There is, without leaning too much on “national character”, a small-country hardiness ....an acceptance of the outside world as a non-negotiable fact: a blend of fatalism and resourcefulness that makes for formidable migrants....If small countries have mastered the global age, it is a feat that goes beyond the economic. They also have a cultural reach that was hard to picture not long ago, when nations needed the brawn of a BBC or a Canal Plus to foist their creative wares on distant audiences....all attest to what we are now obliged to call the “soft power” of small countries....The mistake is to see this moment as eternal. For those who live in or care about these places, the dread is that the coming decades will be as harsh as the last few have been kind. Almost all the conditions that allowed small nations to bloom look precarious....growing protectionism...big states throwing their weight around....Peter Thiel, in his bid for NZ citizenship, said he found “no other country that aligns more with my view of the future than New Zealand”. It was telling that such a prolific maker of sound bets backed a small, open, adaptable nation.
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I am more optimistic and believe many small states will adjust just fine. Why? Think of Taleb's flexibility idea - small states are less fragile than bigger ones, more nimble, more homogenous, faster to change I like also to add that there are more smaller successful counties than the ones mentioned (e.g., Switzerland, Costa Rica).
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The flip side is that small countries may have greater ability to act thoughtfully and coherently than larger peers. But I agree - it is likely to be tough ahead.

Here in Singapore, a senior politician summed it up very well: we are just a block of granite in the south china sea, and have no God-given right to exist as a country. The only way we can survive is by being paranoid and continuously reinventing ourselves.
city-states  globalization  Iceland  Janan_Ganesh  nimbleness  Peter_Thiel  post_globalization  rules-based  Singapore  small_states  soft_power  antifragility  Dubai  Ireland  punch-above-its-weight  paranoia  reinvention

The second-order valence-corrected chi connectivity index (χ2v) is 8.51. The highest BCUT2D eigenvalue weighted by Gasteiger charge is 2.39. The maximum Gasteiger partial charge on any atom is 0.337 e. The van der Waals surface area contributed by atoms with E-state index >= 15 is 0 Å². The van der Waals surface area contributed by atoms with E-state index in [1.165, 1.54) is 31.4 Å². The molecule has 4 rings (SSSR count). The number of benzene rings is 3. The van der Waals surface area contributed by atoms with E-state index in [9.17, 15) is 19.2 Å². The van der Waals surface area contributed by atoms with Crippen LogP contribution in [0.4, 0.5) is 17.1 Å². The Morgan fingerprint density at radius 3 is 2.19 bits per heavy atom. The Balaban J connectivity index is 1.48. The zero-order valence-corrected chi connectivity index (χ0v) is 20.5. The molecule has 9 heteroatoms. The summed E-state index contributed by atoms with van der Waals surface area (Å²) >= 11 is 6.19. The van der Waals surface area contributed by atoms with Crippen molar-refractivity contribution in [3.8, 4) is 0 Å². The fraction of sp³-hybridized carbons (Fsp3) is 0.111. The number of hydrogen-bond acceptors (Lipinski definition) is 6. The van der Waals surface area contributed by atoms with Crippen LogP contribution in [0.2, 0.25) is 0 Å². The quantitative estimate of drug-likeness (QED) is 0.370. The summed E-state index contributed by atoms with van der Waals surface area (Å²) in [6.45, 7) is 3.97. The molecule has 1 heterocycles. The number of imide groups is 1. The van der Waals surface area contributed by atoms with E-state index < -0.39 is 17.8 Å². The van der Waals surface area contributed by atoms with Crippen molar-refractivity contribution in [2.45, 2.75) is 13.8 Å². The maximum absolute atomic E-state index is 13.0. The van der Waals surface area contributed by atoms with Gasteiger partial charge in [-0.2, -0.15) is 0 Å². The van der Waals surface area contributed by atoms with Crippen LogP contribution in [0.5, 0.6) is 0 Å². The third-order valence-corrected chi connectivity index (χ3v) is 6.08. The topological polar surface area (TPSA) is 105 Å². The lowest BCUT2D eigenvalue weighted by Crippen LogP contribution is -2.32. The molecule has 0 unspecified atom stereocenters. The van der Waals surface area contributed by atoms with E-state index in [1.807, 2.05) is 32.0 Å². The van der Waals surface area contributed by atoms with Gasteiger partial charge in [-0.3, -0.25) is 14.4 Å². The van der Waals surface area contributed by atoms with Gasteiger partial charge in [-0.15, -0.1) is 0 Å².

october 2018 by jerryking
Windfall, by Meghan O’Sullivan
Windfall: How the New Energy Abundance Upends Global Politics and Strengthens America’s Power, by Meghan L O’Sullivan, Simon and Schuster $29.00

the shale revolution has meant the US has become a leading global oil producer and net exporter of natural gas. Extraction from shale rock has upended global oil and gas markets, but could also have geopolitical ramifications. For most of the 20th century, western powers were locked in a scramble for oil across the globe. So what happens when technology unlocks substantial supply on home turf?

According to Meghan O’Sullivan, a professor at the Harvard Kennedy School, the answer is a geopolitical shift that should benefit the US. She provides a powerful argument for how America should capitalize on the “New Energy Abundance”. Having a domestic supply of oil and gas not only strengthens the US economy, it can also provide leverage globally......US gas has transferred low prices to Europe and also offers an alternative source of supply. That “has helped make Europe less vulnerable to one of Russia’s longstanding foreign policy tools — the political manipulation of natural gas markets”, O’Sullivan writes......the book details the benefits to US “hard” as well as “soft” power,....It will not lead to reduced US involvement in the Middle East, .....Nor can the US ever be self-sufficient to provide all the oil it needs,.....The book points out that energy is likely to be a major future determinant of geopolitics....China’s One Belt One Road project shows Xi Jinping’s intent to change the strategic orientation of the Eurasian landmass......a challenge to O’Sullivan’s thesis is that renewables and electric vehicles could drive seismic shifts. If China becomes the Saudi Arabia of batteries, will this give it greater influence? What about those who control the raw materials needed, from lithium to cobalt? O’Sullivan hints at this in her introduction, saying we should expect renewables “eventually to have major repercussions for global politics”. These could include cartels around lithium or the state collapse of some oil producers.